“Ozymandias” is a sonnet written by the English poet Percy Bysshe Shelley. In the poem, the author meets a traveler from another country who explains that he once saw a statue of Ramesses the Great (also known as Ozymandias), and on the pedestal, the words “My name is Ozymandias, king of kings: Look on my works, ye Mighty, and despair! ” appear. The words on the statue suggest that Ozymandias had achieved great and long-lasting things during his reign, but the traveler further explains that everything around the statue had turned into nothing but sand.

In the second and fourth line of the poem, Shelley establishes a slant rhyme using the word “stone” at the end of the second line and the word “frown” at the end of the fourth line. Shelley uses this technique again in lines nine, eleven, and thirteen for the words “Appear,” “Despair,” and “Bare” to prompt his readers to pay closer attention to those words and their meaning rather than the sounds of the words, which helps to understand the purpose and meaning of the poem better.

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Another device that the author uses to gain the reader’s attention is alliteration. Shelley uses alliteration at the end of the fifth line when describing the statue’s face expression of having a sneer of “Cold command”. The repetition sound of the letter “C” in the line helps direct the reader’s attention to the words which further helps the reader to understand the meaning of these descriptions and relate them to others in the poem.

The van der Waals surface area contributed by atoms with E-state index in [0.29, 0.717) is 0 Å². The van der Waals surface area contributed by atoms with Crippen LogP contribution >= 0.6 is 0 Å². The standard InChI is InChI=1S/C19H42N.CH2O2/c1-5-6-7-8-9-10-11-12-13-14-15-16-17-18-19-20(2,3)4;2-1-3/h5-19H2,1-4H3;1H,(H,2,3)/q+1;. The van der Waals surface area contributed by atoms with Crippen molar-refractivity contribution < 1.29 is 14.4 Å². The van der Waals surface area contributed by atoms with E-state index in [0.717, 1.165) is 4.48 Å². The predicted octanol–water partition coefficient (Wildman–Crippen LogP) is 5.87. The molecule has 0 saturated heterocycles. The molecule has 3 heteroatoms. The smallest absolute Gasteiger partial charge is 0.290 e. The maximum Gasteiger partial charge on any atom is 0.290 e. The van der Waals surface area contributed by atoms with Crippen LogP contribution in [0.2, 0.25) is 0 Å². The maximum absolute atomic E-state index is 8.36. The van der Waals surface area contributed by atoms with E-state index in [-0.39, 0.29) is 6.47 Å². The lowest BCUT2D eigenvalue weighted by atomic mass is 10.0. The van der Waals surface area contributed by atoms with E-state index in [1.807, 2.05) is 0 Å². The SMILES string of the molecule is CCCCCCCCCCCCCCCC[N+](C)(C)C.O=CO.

Although Ozymandias was a mighty king who achieved great long-lasting things for his kingdom during his reign, all of his achievements in the end are transient and temporary. What Ozymandias thought would outlive him and stay long-lasting turned into nothing but an endless land of sand. Shelley uses Ozymandias as an example in this poem to show that nothing good lasts forever. Everything comes to an end, no matter how great it is.